Sitting In A Foggy Deer Stand

 There is something special about sitting in a deer stand on a foggy, misty, rainy morning. The world seems muted, with few sounds other than the soft plop of water drops hitting leaves. A big whiteoak acorn ricocheting off a limb makes you jump from the sudden loud whack.

Nothing much moves, no leaves fluttering in the breeze, just the occasional one spiraling down after letting of its warm weather anchor.  Squirrels and birds seem to be hunkered down in the damp, too.

    Sitting there with water dripping, and cool, moist air all around can be uncomfortable. But the makeshift roof over your head you made from a black garbage bag and some broken limbs keep most of the water off.

A wad of paper towel keeps the water out of your scope. It is pointed up since your gun is hanging by its strap from a carefully placed nail in your tree so your hands can stay warm in pockets, but ready for slow action.

Any movement draws your attention immediately. Is it a deer or a brave waterproof squirrel or bird? You know deer don’t mind a little rain and water. Their hide with hollow hair sheds the moisture and keeps them warm.   

Will that big buck you saw on your trail camera all year during the day show up? Or will it continue to move only at night like it has done since the weeks before hunting season when folks checking stands and putting up new ones alerted it to coming danger.

Or maybe a tender young doe will wander by and become some of this year’s larder in your freezer. Some folks criticize you for hunting, but those same folks may go to the grocery store and buy meat that has gone thought no telling how many hands before getting to your table. You know exactly what has happened to the steak on your plate.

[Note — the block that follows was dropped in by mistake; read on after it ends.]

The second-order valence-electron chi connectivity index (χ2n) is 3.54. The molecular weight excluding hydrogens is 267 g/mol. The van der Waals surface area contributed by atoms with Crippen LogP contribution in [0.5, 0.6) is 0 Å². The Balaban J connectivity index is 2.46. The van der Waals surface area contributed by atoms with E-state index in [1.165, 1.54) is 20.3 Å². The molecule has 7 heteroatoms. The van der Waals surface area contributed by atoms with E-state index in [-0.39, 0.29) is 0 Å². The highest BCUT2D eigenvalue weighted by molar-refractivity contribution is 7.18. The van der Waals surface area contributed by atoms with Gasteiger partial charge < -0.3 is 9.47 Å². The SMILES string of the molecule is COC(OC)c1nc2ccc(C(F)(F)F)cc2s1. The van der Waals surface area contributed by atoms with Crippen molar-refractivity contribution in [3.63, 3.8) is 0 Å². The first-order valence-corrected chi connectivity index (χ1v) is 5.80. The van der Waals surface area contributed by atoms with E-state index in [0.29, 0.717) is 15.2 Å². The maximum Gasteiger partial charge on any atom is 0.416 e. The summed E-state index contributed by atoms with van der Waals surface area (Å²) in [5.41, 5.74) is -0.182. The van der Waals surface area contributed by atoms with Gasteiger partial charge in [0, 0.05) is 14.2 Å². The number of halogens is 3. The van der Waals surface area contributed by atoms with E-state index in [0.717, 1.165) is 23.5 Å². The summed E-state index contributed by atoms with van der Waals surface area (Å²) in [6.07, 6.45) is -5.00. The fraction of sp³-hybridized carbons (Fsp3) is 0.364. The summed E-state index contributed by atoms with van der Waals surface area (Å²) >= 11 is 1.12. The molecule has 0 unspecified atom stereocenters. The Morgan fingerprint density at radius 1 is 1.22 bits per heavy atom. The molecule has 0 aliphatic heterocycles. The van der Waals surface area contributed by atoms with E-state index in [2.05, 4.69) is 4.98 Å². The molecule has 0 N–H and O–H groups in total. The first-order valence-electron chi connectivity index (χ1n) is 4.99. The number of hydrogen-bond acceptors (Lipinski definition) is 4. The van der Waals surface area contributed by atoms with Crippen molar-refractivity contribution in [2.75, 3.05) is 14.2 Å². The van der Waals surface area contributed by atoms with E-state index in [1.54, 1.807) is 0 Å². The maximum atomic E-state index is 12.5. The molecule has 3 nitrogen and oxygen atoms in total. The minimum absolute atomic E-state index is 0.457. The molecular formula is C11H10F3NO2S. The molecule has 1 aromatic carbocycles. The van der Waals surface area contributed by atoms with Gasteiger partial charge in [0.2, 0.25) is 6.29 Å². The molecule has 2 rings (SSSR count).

You love days like this whether you see a deer to shoot or not. It is part of your heritage and life. From the gun hanging beside you to the lucky cap on your head, your equipment goes back a long way. And you hope to pass it on when you are gone.

All the troubles of the world seem to lessen as you sit in nature. They may come flooding back as soon as you return to the “unreal” world, but for now you are at peace. You are happy just being here tuned in to the real world of nature.

Time seems to crawl, then go into fast forward when you spot something of interest. Is that flicker a deer tail? Ease your gun up slowly and check it out with our scope. It was just a leave twisting on a strand of spider web, but it got your attention and made your heart race.

No matter, you are here to shoot a deer but it really is not requires.  You are perfectly happy to go home empty handed again. Time to climb down and think about the next trip.

Wait – is that a deer…